Trust and the Ethics of Health Care Institutions: Though Trust Is Essential to Relationships between People, Including That between Patient and Clinician, Its Role in Organizational Ethics Is Largely Unexplored. Nonetheless, Trust Is Also Ideally a Part of the Relationship between Patient and Health Care Institution, Both Because It Is Desirable in and of Itself, and Because It Makes for Better Medical Care
Goold, Susan Dorr, The Hastings Center Report
It is widely acknowledged that trust is a vital component of and basis for relationships between clinicians and patients. These interpersonal trust relationships have moral content--fidelity to trust is morally praiseworthy, betrayal of trust morally blameworthy. (1) The need for trust and reliance on trust are especially important in health care because of patients' acute vulnerability to suffering, lost opportunity, and lack of power. Patients' vulnerability to organizations is arguably even greater than to physicians, yet while physicians acknowledge consequent ethical obligations, most institutional obligations are couched in contractual terms. This contract model assumes a level playing field for its parties, even though most would agree that "consumer sovereignty" is far from the norm in the health care marketplace.
My aim in this paper is to describe the relationship between individuals and health care institutions, using trust as a conceptual framework, then to draw conclusions for the ethics of health care organizations. In the last section, I will discuss what conditions or circumstances could influence trust in health care institutions, and contrast them with conditions that influence trustworthiness. It is my belief that a sociological understanding of institutional trust provides insight into the relationships between individuals and health care institutions and hence the morality of organizational actions.
Can an Organization Be Ethical?
Since organizations do not clearly have the same sort of "moral agency" attributed to people, philosophers have debated whether they have any intrinsic moral obligations. Most philosophers and organizational theorists agree, however, that organizations have an identity distinct from the sum of the individuals within them, and thus can be treated as moral actors. (2)
There is no question that organizations are dominant actors in modern society. Organizations expand our abilities in ways that allow common people to do uncommon things: a trauma center is able to achieve what no individual, no matter how skilled or talented, could hope to accomplish. As dominant actors in health care, organizations merit our moral attention for several reasons. First, they create role expectations that have moral content. For example, nurses and physicians in a trauma center are expected to be patient advocates, and the center's administrator is expected to engineer the system so as to maximize efficiency. Organizations shape behavior through these role expectations, and through their policies, practices, and culture. Nurses have traditionally been granted less authority than physicians, for instance, but their authority varies across different types of organizations.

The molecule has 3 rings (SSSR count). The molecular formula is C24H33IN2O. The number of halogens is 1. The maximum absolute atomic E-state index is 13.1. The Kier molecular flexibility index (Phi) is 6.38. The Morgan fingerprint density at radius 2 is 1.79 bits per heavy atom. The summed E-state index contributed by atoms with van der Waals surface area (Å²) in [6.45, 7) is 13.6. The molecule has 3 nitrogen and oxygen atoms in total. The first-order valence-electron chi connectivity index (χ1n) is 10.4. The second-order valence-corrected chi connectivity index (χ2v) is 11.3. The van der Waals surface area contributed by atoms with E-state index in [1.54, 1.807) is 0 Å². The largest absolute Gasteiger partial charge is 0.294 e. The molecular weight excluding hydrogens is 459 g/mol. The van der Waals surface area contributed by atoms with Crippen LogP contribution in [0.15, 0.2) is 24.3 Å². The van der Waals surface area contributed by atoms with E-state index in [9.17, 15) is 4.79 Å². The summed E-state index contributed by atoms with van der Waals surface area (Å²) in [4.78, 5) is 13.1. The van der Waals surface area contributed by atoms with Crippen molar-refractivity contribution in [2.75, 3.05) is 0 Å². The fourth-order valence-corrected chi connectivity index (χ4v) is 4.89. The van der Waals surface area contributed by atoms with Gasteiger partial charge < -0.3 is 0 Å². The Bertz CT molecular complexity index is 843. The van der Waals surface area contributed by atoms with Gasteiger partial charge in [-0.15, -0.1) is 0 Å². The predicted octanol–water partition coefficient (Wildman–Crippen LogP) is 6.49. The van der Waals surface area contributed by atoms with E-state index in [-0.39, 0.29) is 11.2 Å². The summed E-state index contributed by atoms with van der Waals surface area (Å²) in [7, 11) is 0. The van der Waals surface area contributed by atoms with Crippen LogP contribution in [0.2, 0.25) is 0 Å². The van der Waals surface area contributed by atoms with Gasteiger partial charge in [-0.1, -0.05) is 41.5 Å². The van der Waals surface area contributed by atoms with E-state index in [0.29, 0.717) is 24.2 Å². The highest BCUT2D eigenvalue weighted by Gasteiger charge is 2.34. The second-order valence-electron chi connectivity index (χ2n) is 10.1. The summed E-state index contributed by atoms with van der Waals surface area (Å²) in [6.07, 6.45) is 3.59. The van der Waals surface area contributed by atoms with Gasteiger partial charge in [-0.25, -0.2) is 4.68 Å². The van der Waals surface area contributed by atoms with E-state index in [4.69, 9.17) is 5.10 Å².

In addition to creating role expectations, organizations as actors respond to social conditions. (3) Hospitals, physician groups, and insurers, for instance, respond to the medical marketplace with utilization review, prices, and changes in benefits. Finally, organizations have a normative structure. They set goals and express values and norms in addition to creating role expectations. (4) In health care, changes in organizations, changes in delivery and financing arrangements, changes in the context of care, change the experiences of health care for individual patients, including which and how much care they receive, when they receive it, and how it is received. Organizational decisions also affect potential future patients, employees, other organizations, and the community. Given the dominant place of organizations in modern society, and in particular the change occurring in health care organizations, it behooves scholars to examine the ethics of health care organizations. What framework, what theory of right behavior, can be used to examine organizational ethics in health care?
Interpersonal Trust in Health Care
Theories and principles of bioethics rely to varying degrees on intrinsic or instrumental justifications for imposing moral duties on clinicians. …